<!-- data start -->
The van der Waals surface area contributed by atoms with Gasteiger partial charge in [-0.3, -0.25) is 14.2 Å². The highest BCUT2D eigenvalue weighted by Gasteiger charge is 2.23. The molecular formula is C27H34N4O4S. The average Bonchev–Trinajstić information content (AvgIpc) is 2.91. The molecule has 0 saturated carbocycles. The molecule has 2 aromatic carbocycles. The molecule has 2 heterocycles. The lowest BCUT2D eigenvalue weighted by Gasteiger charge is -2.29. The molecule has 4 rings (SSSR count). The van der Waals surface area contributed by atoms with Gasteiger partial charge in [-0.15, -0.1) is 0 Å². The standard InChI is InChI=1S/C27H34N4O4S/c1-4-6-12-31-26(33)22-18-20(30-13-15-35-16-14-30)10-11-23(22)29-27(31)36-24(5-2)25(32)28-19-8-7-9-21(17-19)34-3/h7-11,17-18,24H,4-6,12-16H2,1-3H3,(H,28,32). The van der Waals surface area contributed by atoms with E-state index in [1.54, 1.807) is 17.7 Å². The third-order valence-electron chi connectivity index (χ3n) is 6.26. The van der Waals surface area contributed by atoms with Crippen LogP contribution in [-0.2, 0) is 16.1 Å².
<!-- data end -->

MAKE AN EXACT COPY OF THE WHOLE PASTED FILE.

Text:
The van der Waals surface area contributed by atoms with Gasteiger partial charge in [-0.3, -0.25) is 14.2 Å². The highest BCUT2D eigenvalue weighted by Gasteiger charge is 2.23. The molecular formula is C27H34N4O4S. The average Bonchev–Trinajstić information content (AvgIpc) is 2.91. The molecule has 0 saturated carbocycles. The molecule has 2 aromatic carbocycles. The molecule has 2 heterocycles. The lowest BCUT2D eigenvalue weighted by Gasteiger charge is -2.29. The molecule has 4 rings (SSSR count). The van der Waals surface area contributed by atoms with Gasteiger partial charge in [-0.15, -0.1) is 0 Å². The standard InChI is InChI=1S/C27H34N4O4S/c1-4-6-12-31-26(33)22-18-20(30-13-15-35-16-14-30)10-11-23(22)29-27(31)36-24(5-2)25(32)28-19-8-7-9-21(17-19)34-3/h7-11,17-18,24H,4-6,12-16H2,1-3H3,(H,28,32). The van der Waals surface area contributed by atoms with E-state index in [1.54, 1.807) is 17.7 Å². The third-order valence-electron chi connectivity index (χ3n) is 6.26. The van der Waals surface area contributed by atoms with Crippen LogP contribution in [-0.2, 0) is 16.1 Å².